Fame, Please

Yesterday, another mass killing took place, this time in Nebraska. Quite frankly, the article on the incident is sickening.  The situation was even less foreseen than the Virginia Tech shootings, and the killer (one Robert Hawkins, only 19 years old — my age) makes a statement which sends your stomach reeling:

The teenager carried his rifle into the mall, passing shoppers and decorations.

A department store employee was pressing a suit for a customer. A woman was making a quick stop to buy Christmas presents before picking up her son from school. Christmas music played.

The gunman stopped on the third floor and cut through the sounds with gunfire. Shoppers and employees at the Westroads Mall scrambled for cover in dressing rooms, clothing racks, offices and storage areas.

Eight people were killed and five wounded before the shooter ended the horror by taking his own life. He left behind a note that read, in part, “Now I’ll be famous.” [emphasis added.]

Is this the story of our times? Mass murders are vehicles to fame? Fame, which has somehow transcended the value of life?

It’s hard to deny that, at least in part, this is “our story.” As people confront the slightest difficulties — and his times, though rough, were far from worst-case, as far as I can tell — there seems no source of hope beyond making a mark on history. And, as has been seen in killings like Virginia Tech, those names that all too often come to the forefront of the news are those involved in major crime. In a world where everyone can publish their thoughts, everyone can create art, and everyone can run their own lives, true opportunity to “stand out” has been minimized. The backlash is excruciating.

One can only pray that this isn’t a trend that will continue, but my internal skeptic finds it hard to believe that it will not. The media hinges on stories like this one; Until either humans turn to nonviolence for entertainment or the media is restricted — not a good alternative, by me — then publicity will be given to those who demand it the loudest.

And what’s louder than an outcry of nine lives?

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5 Comments (+add yours?)

  1. Stephen
    Dec 06, 2007 @ 13:40:29

    One can only pray that this isn’t a trend that will continue, but my internal skeptic finds it hard to believe that it will not.

    That’s what I think, too. Instant worldwide celebrity = a recipe for copycat killings.

    There’s a longstanding tradition among news media not to publicize suicides. Everyone understands that one suicide is likely to be a catalyst for more, and the less publicity it receives, the better.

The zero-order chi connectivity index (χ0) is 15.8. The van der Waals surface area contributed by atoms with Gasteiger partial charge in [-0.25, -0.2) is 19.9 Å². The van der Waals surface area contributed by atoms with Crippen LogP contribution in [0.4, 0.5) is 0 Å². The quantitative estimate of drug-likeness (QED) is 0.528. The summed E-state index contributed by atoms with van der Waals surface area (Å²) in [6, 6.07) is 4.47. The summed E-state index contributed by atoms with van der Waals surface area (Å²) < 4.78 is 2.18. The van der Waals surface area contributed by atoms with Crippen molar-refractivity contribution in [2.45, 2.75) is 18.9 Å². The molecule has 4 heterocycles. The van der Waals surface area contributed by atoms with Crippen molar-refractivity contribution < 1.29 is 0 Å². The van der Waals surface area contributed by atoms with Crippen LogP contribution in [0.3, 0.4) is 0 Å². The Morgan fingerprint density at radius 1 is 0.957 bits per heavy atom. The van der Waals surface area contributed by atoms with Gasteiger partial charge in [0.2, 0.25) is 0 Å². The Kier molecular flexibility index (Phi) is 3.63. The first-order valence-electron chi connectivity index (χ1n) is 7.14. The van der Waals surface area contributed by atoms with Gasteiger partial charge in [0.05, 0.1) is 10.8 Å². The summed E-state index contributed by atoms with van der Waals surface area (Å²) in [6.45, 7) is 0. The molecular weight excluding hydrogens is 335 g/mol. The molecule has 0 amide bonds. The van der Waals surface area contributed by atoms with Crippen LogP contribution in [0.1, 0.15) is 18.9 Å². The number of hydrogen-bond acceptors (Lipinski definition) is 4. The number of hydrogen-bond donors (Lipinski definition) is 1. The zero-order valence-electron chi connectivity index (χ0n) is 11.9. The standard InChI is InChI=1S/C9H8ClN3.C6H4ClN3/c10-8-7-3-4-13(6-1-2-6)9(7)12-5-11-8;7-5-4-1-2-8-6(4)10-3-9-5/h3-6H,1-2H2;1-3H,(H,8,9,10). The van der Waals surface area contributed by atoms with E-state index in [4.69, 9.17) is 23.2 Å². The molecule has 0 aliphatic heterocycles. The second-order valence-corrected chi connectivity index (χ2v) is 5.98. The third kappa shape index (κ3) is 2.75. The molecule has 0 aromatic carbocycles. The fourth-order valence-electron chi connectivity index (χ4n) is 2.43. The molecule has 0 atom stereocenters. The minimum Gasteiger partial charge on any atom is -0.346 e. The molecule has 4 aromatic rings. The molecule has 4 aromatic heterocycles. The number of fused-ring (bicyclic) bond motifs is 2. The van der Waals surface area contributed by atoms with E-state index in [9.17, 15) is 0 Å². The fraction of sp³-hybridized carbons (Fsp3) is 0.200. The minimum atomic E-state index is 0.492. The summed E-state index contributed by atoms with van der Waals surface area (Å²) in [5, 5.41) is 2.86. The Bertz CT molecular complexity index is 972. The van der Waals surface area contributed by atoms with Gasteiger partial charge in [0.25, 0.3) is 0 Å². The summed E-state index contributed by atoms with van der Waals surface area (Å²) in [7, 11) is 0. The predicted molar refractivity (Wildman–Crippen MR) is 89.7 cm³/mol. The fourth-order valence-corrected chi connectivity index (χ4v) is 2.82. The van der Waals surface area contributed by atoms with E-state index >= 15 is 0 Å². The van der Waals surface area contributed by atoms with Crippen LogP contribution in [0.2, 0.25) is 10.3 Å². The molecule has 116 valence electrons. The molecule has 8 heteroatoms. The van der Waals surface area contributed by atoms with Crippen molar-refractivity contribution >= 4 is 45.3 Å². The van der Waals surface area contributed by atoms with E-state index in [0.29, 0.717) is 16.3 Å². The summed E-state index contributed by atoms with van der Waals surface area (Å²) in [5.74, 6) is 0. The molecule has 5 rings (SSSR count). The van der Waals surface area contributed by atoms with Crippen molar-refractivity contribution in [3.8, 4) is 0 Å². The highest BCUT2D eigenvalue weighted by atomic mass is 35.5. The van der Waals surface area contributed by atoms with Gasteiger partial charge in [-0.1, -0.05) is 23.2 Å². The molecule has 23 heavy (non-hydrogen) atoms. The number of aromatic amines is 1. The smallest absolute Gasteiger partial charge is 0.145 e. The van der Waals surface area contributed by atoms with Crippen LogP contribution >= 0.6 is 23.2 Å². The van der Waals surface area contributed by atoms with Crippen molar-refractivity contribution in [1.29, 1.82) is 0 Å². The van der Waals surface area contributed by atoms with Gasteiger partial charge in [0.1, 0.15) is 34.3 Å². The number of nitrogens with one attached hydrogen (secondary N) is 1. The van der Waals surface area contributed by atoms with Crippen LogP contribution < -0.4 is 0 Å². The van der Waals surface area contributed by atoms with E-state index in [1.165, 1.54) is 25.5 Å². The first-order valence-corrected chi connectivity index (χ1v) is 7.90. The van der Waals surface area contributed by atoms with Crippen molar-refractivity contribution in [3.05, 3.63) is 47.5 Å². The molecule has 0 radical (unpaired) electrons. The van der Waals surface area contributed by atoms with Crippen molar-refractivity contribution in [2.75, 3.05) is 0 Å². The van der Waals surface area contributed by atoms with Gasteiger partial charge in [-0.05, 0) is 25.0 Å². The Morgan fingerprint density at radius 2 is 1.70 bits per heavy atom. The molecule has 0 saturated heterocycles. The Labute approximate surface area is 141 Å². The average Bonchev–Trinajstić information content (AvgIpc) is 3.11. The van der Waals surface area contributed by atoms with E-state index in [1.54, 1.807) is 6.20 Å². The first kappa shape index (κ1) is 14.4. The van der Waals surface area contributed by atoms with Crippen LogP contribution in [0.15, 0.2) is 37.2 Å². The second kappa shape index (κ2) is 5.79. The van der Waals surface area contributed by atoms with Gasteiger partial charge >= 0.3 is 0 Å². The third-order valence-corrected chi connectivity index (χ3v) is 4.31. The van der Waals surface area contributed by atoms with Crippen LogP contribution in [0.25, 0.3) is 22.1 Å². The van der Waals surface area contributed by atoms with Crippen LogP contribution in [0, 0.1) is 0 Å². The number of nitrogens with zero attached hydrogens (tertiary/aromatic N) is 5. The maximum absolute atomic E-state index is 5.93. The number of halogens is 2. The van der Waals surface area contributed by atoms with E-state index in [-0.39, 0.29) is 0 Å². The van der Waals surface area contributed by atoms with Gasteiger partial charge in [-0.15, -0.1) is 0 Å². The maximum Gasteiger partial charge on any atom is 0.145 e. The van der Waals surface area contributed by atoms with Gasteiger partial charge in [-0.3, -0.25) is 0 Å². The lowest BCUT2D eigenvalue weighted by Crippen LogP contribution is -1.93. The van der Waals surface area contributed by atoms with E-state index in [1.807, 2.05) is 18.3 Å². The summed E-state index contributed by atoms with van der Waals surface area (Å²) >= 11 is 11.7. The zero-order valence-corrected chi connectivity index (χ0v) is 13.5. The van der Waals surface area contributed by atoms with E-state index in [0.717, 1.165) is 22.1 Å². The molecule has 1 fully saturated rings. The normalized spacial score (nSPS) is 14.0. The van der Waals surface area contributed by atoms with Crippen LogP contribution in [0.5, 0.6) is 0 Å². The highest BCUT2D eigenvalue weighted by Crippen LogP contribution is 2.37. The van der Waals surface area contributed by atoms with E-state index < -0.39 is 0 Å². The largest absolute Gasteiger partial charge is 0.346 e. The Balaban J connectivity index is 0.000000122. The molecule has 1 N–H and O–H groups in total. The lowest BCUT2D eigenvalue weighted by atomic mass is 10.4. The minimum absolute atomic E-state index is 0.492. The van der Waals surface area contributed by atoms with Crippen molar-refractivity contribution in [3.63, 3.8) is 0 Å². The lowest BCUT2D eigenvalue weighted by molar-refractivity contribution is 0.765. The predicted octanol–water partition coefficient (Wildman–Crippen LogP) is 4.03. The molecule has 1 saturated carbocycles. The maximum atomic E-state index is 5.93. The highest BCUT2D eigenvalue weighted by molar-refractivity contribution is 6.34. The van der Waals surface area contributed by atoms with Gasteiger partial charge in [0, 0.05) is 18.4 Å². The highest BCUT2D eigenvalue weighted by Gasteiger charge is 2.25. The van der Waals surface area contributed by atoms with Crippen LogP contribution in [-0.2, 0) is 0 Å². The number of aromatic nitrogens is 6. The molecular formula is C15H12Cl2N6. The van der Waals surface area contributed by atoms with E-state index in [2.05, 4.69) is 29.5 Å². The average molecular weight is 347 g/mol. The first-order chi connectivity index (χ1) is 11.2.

In general, spreading information is a public service. But what is gained in a situation like this? I don’t think it leads to better protection of the public. Better if a cloth were drawn over it to shield it from public view.

    We had a more trivial example of the same thing here in Ottawa this fall. Kids kept phoning the local schools and telling them, “I saw a man with a gun” or whatever. Beth’s school went into lockdown more than ten times. Police were called. Classwork was disrupted. Everyone “knew” it was a prank after the first couple of times, but of course you can’t assume that.

    All the kids were talking about it on facebook — what a stupid idea it was to do this. The Ottawa Sun had a front page headline, “Stop It!” (or something like that). But attention, even if it’s negative, just encourages more incidents.

    So how do you stop the cycle? Will the media ever cooperate by shutting up about it?

    Reply

  2. Stephen
    Dec 06, 2007 @ 13:41:54

    Not to mention us — we’re now talking about it, too.

    Reply

  3. nebcanuck
    Dec 06, 2007 @ 19:07:24

    Not to mention us — we’re now talking about it, too.

    I thought of that, too, as I posted it. It’s the reason I commented that I think it’s either up to the viewers to stop liking it, or the government/other power to screen the media. I don’t believe the solution is possibly going to be internal, because this is the definition of a “newsworthy story”: It attracts attention, it encourages dialogue and debate, and in general it captures the attention, for better or worse.

    Either humans need to change, or the media needs to be prevented from playing to the public’s interests… one’s incredibly unlikely, and one’s incredibly risky.

    Reply

  4. juggling mother
    Dec 07, 2007 @ 14:50:15

    Our local BBC radio station refused to name him which I thought was really good. The national BBc didn’t see it that way and both named him and showed his photo repeatedly. I ‘m not sure how much “being famous” really is the incentive for these acts, but certainly the knowledge that they will neither be named or shown in the media would contribute to reducing it? I would like to see an agreement within the media not to assist with the “fame” of such people – there is no need for the public to know (assuming they are dead).

    Reply

  5. nebcanuck
    Dec 10, 2007 @ 22:59:43

    I thought about not naming him, but I honestly don’t know if it’d make a huge difference in the attempts made by the people. They still get their glory, even if it’s not named; Simply the fact that it is announced in the media is arguably the issue.

    Nonetheless, it’s true that if all media centres — and it’d have to be unanimous — decided to cut killers’ names, it could prevent someone from making the decision!

    Reply

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